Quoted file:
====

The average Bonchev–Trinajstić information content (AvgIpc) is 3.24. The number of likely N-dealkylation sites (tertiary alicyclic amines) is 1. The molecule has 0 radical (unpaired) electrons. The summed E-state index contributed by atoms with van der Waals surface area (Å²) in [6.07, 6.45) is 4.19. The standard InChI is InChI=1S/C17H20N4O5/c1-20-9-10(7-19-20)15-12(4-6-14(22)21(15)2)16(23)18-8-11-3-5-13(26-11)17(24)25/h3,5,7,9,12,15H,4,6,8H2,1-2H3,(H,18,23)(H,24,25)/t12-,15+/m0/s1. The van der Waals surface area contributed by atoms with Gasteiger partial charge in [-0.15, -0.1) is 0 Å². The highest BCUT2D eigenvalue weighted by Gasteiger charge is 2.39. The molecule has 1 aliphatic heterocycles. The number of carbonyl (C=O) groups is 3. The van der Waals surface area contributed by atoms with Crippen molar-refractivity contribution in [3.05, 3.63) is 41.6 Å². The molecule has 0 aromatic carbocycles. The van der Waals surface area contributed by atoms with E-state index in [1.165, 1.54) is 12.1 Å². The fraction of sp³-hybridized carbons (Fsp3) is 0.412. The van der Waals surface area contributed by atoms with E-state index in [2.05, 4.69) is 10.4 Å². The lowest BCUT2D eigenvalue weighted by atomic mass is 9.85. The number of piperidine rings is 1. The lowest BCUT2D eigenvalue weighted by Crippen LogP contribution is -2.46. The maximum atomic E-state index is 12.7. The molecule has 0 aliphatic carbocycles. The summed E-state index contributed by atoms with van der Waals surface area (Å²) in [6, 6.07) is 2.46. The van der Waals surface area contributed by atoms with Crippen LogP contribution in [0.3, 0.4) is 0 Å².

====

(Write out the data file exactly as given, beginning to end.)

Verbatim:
The average Bonchev–Trinajstić information content (AvgIpc) is 3.24. The number of likely N-dealkylation sites (tertiary alicyclic amines) is 1. The molecule has 0 radical (unpaired) electrons. The summed E-state index contributed by atoms with van der Waals surface area (Å²) in [6.07, 6.45) is 4.19. The standard InChI is InChI=1S/C17H20N4O5/c1-20-9-10(7-19-20)15-12(4-6-14(22)21(15)2)16(23)18-8-11-3-5-13(26-11)17(24)25/h3,5,7,9,12,15H,4,6,8H2,1-2H3,(H,18,23)(H,24,25)/t12-,15+/m0/s1. The van der Waals surface area contributed by atoms with Gasteiger partial charge in [-0.15, -0.1) is 0 Å². The highest BCUT2D eigenvalue weighted by Gasteiger charge is 2.39. The molecule has 1 aliphatic heterocycles. The number of carbonyl (C=O) groups is 3. The van der Waals surface area contributed by atoms with Crippen molar-refractivity contribution in [3.05, 3.63) is 41.6 Å². The molecule has 0 aromatic carbocycles. The van der Waals surface area contributed by atoms with E-state index in [1.165, 1.54) is 12.1 Å². The fraction of sp³-hybridized carbons (Fsp3) is 0.412. The van der Waals surface area contributed by atoms with E-state index in [2.05, 4.69) is 10.4 Å². The lowest BCUT2D eigenvalue weighted by atomic mass is 9.85. The number of piperidine rings is 1. The lowest BCUT2D eigenvalue weighted by Crippen LogP contribution is -2.46. The maximum atomic E-state index is 12.7. The molecule has 0 aliphatic carbocycles. The summed E-state index contributed by atoms with van der Waals surface area (Å²) in [6, 6.07) is 2.46. The van der Waals surface area contributed by atoms with Crippen LogP contribution in [0.3, 0.4) is 0 Å².